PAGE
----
Food appears consistently throughout the novel, most often to denote the absence or presence of love, comfort, and stability. Ellen feels deep shame at having refused to take a meal with Starletta and her parents merely because they are black. This absence of meal sharing indicates an absence of intimacy based on skin color differences, which, Ellen later learns, are unimportant and an ignorant reason for refusing a meal. Interestingly, the remedy for this foolishness, after Ellen realizes her folly, is an offer to lick the lip of Starletta’s cup if that is what it takes to prove that she loves her. Eating, even in its simplest forms, runs alongside the Ellen’s development from a precocious innocent to an understanding young woman.
When Ellen is living with her father, she must buy her own food and, as she can afford very little, must subsist only on frozen dinners, which she eats alone. Ellen must also take her meals alone or in silence while she is at her grandmother’s house and later at Nadine and Dora’s house, as well. While living with Julia and, eventually, her new mama, Ellen is grateful for the abundance of food—and love—that she receives. At both homes, the only happy ones Ellen ever knows, food becomes a social event. At Julia’s, they work in the organic garden together, and, at her new mama’s, all of the children gather in the kitchen to cook enormous, delicious feasts.
Beginning with her mother’s suicide, Ellen is surrounded by death and the thought of it throughout the novel. Soon after her mother’s untimely death, Ellen’s father dies of an alcohol-induced aneurysm. While he was alive, Ellen often had thoughts of murdering him and had fantasized about how and when she would kill him. Her grandmother, however, accuses Ellen of killing her mother and tells her that she is just like her father, which, for Ellen, serves as the ultimate insult. On the day that her grandmother picks her up to take her to her house for the first time, Ellen notes that her car is exactly like the undertaker’s car, except it is a different color. This observation foreshadows Ellen’s nightmarish stay with her grandmother, as it feels very much like a death sentence. Eventually, Ellen’s grandmother falls very ill and dies. Ellen feels terribly guilty for her mother’s death, as she feels she is somehow at fault, and Ellen does not want to take on yet more blame for the death of her grandmother. Ellen is clearly afraid of death and cannot bear to look at her mother’s dead body during the funeral service and burial. The abundance of death-related thoughts and events in Ellen Foster serves to accentuate Ellen’s grief and misery in her nightmarish situation and also underlines her feelings of solitude, as she is continually neglected by those who are meant to love her.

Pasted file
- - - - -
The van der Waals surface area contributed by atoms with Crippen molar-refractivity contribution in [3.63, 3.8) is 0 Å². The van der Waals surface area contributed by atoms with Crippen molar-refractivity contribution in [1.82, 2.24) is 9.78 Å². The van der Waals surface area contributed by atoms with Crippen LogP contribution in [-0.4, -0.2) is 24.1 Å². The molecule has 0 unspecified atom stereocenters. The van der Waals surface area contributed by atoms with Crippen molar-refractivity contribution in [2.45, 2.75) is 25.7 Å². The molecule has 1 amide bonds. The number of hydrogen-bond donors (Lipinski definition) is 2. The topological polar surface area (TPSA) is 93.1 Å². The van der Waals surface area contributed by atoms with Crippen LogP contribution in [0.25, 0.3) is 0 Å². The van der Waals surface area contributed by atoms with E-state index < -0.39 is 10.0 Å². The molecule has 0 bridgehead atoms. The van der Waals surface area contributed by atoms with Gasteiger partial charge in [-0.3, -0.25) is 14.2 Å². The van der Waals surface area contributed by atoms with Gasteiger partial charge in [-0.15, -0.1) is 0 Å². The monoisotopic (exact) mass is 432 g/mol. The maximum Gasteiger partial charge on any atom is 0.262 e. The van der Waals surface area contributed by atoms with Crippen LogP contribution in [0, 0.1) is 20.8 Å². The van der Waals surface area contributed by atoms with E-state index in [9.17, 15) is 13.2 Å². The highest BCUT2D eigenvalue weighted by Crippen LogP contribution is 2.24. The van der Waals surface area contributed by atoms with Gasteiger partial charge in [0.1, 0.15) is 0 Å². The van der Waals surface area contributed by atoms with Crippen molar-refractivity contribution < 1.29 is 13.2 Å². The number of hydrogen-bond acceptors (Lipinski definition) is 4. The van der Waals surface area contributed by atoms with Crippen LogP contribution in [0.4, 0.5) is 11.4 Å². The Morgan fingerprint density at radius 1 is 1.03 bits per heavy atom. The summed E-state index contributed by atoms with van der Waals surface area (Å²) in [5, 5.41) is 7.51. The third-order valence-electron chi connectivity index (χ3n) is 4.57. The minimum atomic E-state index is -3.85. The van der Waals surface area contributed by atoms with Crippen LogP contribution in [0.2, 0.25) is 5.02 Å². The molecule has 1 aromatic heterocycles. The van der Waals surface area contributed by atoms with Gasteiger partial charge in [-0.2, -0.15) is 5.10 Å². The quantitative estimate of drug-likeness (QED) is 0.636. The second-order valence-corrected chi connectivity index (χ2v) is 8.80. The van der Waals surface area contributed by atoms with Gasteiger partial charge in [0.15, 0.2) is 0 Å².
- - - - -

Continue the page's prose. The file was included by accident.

Ellen is continually praying to her “Lord” for support and advice and makes many references to God and the afterlife throughout the course of the novel. When God created her father, Ellen thinks, he must have made an enormous mistake. Ellen cannot understand how God could put a man like her father onto the earth. After her grandmother’s death, Ellen surrounds her grandmother’s body with fake flowers so that she might “trick” God into welcoming her into heaven. She has a distinct vision of the afterlife and is disturbed when she thinks that her grandmother and father will be in the same heaven as her mother and sweet, newborn babies.